Israel's Council of Higher Education will for the first time allocate hundreds of millions of shekels over the next five years for research into the climate crisis and sustainability, Haaretz has learned.
The council's upcoming five-year program, the main principles of which were formulated over the past few months, represents a major step forward for Israeli climate research — an area of study extremely lacking in resources, especially compared to the enormous investments and research in these academic fields in other countries.
A number of scientists from Tel Aviv University, the Hebrew University and the Weizmann Institute in Rehovot told Haaretz that Israel currently lacks academic research and data on the changing climate, and must prepare for what the United Nations deemed the most serious threat to the future of humanity.
Not only is the number of climate scientists in Israel negligible, today there is almost no multidisciplinary climate-related research conducted in Israel – even though Israel is located in an area of the globe where the pace of warming is twice the global average, and that the crisis is now expected to have consequences on all areas of life, the scientists say.
The Environmental Protection Ministry and Israel's Meteorological Service are reportedly also worried by this lack of multidisciplinary research into the climate crisis and its effects on the region.
“Without a doubt, academia in Israel needs a push in everything concerning climate and sustainability,” Prof. Dan Yakir, an Israel Prize winner in the field of earth sciences who heads the multidisciplinary committee of experts of the Israel Academy of Sciences on climate, told Haaretz.
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"These issues in Israel are closed and conducted in small forums in small departments, even though every academic field needs to take them into consideration," said Yakir. "The funding from the Council of Higher Education, which directs higher education in Israel, can certainly make a major change and influence the direction of research," he added.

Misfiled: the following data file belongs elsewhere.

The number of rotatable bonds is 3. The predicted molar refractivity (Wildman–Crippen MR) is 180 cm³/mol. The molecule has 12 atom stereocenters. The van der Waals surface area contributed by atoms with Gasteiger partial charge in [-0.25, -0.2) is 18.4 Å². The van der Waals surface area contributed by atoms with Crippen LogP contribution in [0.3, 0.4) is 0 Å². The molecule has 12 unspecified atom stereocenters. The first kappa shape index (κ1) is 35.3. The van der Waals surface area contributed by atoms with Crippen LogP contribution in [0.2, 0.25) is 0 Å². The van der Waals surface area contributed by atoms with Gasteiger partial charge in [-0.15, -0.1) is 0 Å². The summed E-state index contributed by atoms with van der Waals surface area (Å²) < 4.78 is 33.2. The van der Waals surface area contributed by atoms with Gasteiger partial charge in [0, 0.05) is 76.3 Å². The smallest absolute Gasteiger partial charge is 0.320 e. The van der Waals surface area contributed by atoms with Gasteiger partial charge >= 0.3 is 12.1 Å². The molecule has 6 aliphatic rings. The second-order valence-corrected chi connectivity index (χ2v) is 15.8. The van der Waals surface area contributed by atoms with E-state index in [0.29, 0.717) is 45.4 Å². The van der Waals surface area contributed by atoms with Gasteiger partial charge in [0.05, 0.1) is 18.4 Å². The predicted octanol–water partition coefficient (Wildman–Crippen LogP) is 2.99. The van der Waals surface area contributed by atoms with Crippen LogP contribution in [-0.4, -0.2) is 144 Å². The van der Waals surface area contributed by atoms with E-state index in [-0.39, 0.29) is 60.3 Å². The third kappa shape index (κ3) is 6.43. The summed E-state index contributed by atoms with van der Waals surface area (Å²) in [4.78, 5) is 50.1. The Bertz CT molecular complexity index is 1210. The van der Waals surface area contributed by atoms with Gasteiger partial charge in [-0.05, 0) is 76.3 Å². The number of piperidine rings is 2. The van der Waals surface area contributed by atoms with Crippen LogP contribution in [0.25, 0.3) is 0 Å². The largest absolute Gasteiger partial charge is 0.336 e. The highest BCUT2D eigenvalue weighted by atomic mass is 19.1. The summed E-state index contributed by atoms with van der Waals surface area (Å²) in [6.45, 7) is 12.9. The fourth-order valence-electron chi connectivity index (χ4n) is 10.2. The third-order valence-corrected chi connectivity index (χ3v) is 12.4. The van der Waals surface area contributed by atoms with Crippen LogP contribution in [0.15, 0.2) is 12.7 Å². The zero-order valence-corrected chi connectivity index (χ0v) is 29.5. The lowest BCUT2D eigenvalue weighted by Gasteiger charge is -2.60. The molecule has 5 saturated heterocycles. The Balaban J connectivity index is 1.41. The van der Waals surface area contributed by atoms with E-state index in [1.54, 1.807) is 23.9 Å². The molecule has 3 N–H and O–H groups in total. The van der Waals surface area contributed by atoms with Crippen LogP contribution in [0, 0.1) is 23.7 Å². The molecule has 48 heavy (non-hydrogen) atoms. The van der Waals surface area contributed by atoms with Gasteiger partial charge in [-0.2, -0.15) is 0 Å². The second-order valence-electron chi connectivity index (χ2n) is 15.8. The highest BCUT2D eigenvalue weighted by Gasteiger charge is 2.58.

The Planning and Budget subcommittee of the Council for Higher Education decided to devote most of the new budget to research studies on energy and climate crisis issues, as well as food, agriculture and biological diversity.
In addition, funds will be allocated for research relating to transportation and smart cities, as well as education for sustainability, regulation, health and welfare.
The precise manner in which the funds will be allocated will be formulated by a steering committee of experts from different fields, which will begin operating soon. The final budget for the program has still not yet been set, because of the state budget has not yet been passed – but the main points of the program have already been given unofficially to the academic institutions involved, so they can prepare.
The planning and budget subcommittee’s decision, which was approved in June, stated that the purpose of the new program was to encourage “innovative, multidisciplinary and ground-breaking basic science on subjects directly and indirectly related to contemporary global challenges, and which corresponds with the priorities of those funding research around the world that have begun investing in the field significant percentages of their budgets.”
In order to formulate the program and decide how funds will be allocated, academic institutions were sent questionnaires in recent months regarding their research and teaching into the climate crisis.
As part of the program’s goals, the Council for Higher Education is also planning on conducting research in cooperation with the relevant government ministries and authorities.